Rich Perks album “Imposition” review
Rich has held the guitarist chair in the Southampton University Jazz Orchestra and has played the North Sea Jazz Festival (Holland), and the Montreux Jazz Festival. Rich held the teaching position of Head of Guitar at the International Centre for Music in Qatar (Middle East) for a year. He has a Masters Degree in Contemporary Music from Brunel University and completed his PhD research at Brunel University in 2013, submitting a portfolio of compositions and accompanying thesis entitled, ‘Combining Musical Identities Through Composition and Improvisation’. He is currently a Lecturer in Music Performance at the University of Kent
Imposition the album…
I’ve played this through many times and still have not unravelled all its complexities. It is immediately evident that Rich completely understands the fretless guitar and its possibilities. While you could label the music contemporary it by no means describes the album itself. Yes, the music is contemporary and “out there” but remains very understandable and very worth listening to, I guess you would say accessible to a wider audience. There are some nice blended sound effects and the later tracks on the album certainly push the boundaries. I really like the road trip this album takes, not afraid to startle the listener, or disregard the general rules and take off in an unexpected direction. If you want a glimpse into where contemporary music for fretless guitar is going, I really recommend this album, great listening, great music.
Review – Jahloon
Rich Perks: In his own words…
Imposition explores the relationship between composition and improvisation to varying degrees. I wanted to see how different compositional techniques or methods effect improvisations; how improvisation can occur within certain compositional parameters or boundaries and how improvisers react and perform when considering certain focal points. Starting from the first track, which is essentially a rigidly structured composition with limited solos, the degree of freedom for the improvising musician increases until we get to the last track which is a collective (loosely guided) free improvisation. The tracks in-between bridge this gap by altering the balance.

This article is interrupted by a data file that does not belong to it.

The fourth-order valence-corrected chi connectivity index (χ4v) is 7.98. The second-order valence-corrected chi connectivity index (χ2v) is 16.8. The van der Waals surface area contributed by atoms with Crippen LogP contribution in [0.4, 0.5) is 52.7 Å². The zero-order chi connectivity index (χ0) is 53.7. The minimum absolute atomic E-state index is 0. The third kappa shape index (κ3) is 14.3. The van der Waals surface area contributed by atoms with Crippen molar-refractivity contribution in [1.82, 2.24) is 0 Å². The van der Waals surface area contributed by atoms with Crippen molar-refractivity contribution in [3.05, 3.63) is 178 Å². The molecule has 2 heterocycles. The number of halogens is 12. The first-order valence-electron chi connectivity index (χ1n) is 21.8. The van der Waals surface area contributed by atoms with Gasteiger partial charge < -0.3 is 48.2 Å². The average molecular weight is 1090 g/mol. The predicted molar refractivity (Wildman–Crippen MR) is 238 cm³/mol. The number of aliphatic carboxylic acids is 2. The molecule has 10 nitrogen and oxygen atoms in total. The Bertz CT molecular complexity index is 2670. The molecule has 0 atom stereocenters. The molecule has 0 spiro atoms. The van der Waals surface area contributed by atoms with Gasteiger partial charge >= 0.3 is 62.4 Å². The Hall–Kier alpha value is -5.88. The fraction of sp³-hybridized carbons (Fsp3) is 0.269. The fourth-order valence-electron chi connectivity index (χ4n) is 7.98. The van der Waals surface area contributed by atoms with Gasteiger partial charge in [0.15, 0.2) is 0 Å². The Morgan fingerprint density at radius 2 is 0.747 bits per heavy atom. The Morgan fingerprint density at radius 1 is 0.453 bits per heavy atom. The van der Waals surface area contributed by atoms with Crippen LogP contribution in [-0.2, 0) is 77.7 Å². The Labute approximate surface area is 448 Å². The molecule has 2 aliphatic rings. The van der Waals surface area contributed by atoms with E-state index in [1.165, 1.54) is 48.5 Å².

The album opens with The Giraffe in the Enigmatic Hat, a tune which is scored in detail, leaving occasional space for musicians to solo and improvise. This is followed by Verde Azul Anil which draws upon modal jazz techniques of the late 1950s, giving the musicians more choice in their improvisations, then Filthy J which explores the notion of static harmony, making the soloists work hard to maintain interest over long pedalled solo sections. ShadEs provides the improviser with an indeterminate set of musical motifs and is structurally free, as is Double Exposure which works on the same principle, although this time the focal points are graphics and have no tonal or harmonic input. II’s Company relies on direction and ‘game’ like rules, but has limited notational input, and finally Extemporaneous Sonata comprises simply a list of ‘movements’ and basic instructions around which free improvisation is to occur.
As the structures of the first three tracks were pre-determined, they were recorded by multi-tracking which allowed for easier logistics (i.e. recording at variable locations; at different times; with minimal rehearsal etc.). The remaining tracks however, were all recorded as live takes as the compositions are structurally free and improvisation, interaction and direction are the governing factors.